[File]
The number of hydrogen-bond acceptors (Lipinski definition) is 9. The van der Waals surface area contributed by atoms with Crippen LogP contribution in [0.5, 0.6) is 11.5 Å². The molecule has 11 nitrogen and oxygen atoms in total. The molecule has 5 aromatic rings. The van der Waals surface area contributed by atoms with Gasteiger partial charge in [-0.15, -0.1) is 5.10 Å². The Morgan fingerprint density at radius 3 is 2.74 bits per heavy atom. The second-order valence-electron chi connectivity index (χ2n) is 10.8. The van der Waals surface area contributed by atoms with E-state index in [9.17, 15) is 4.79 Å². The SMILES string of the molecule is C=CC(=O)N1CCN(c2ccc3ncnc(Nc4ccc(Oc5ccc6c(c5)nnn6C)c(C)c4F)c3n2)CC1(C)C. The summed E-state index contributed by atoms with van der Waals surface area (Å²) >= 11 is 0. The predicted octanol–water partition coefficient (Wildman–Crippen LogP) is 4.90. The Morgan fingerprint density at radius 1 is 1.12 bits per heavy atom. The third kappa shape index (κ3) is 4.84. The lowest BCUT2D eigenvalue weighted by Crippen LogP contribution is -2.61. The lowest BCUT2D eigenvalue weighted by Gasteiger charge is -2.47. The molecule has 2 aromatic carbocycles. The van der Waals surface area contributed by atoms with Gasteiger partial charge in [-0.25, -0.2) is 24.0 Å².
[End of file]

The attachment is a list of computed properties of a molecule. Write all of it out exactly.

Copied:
The number of hydrogen-bond acceptors (Lipinski definition) is 9. The van der Waals surface area contributed by atoms with Crippen LogP contribution in [0.5, 0.6) is 11.5 Å². The molecule has 11 nitrogen and oxygen atoms in total. The molecule has 5 aromatic rings. The van der Waals surface area contributed by atoms with Gasteiger partial charge in [-0.15, -0.1) is 5.10 Å². The Morgan fingerprint density at radius 3 is 2.74 bits per heavy atom. The second-order valence-electron chi connectivity index (χ2n) is 10.8. The van der Waals surface area contributed by atoms with E-state index in [9.17, 15) is 4.79 Å². The SMILES string of the molecule is C=CC(=O)N1CCN(c2ccc3ncnc(Nc4ccc(Oc5ccc6c(c5)nnn6C)c(C)c4F)c3n2)CC1(C)C. The summed E-state index contributed by atoms with van der Waals surface area (Å²) >= 11 is 0. The predicted octanol–water partition coefficient (Wildman–Crippen LogP) is 4.90. The Morgan fingerprint density at radius 1 is 1.12 bits per heavy atom. The third kappa shape index (κ3) is 4.84. The lowest BCUT2D eigenvalue weighted by Crippen LogP contribution is -2.61. The lowest BCUT2D eigenvalue weighted by Gasteiger charge is -2.47. The molecule has 2 aromatic carbocycles. The van der Waals surface area contributed by atoms with Gasteiger partial charge in [-0.25, -0.2) is 24.0 Å².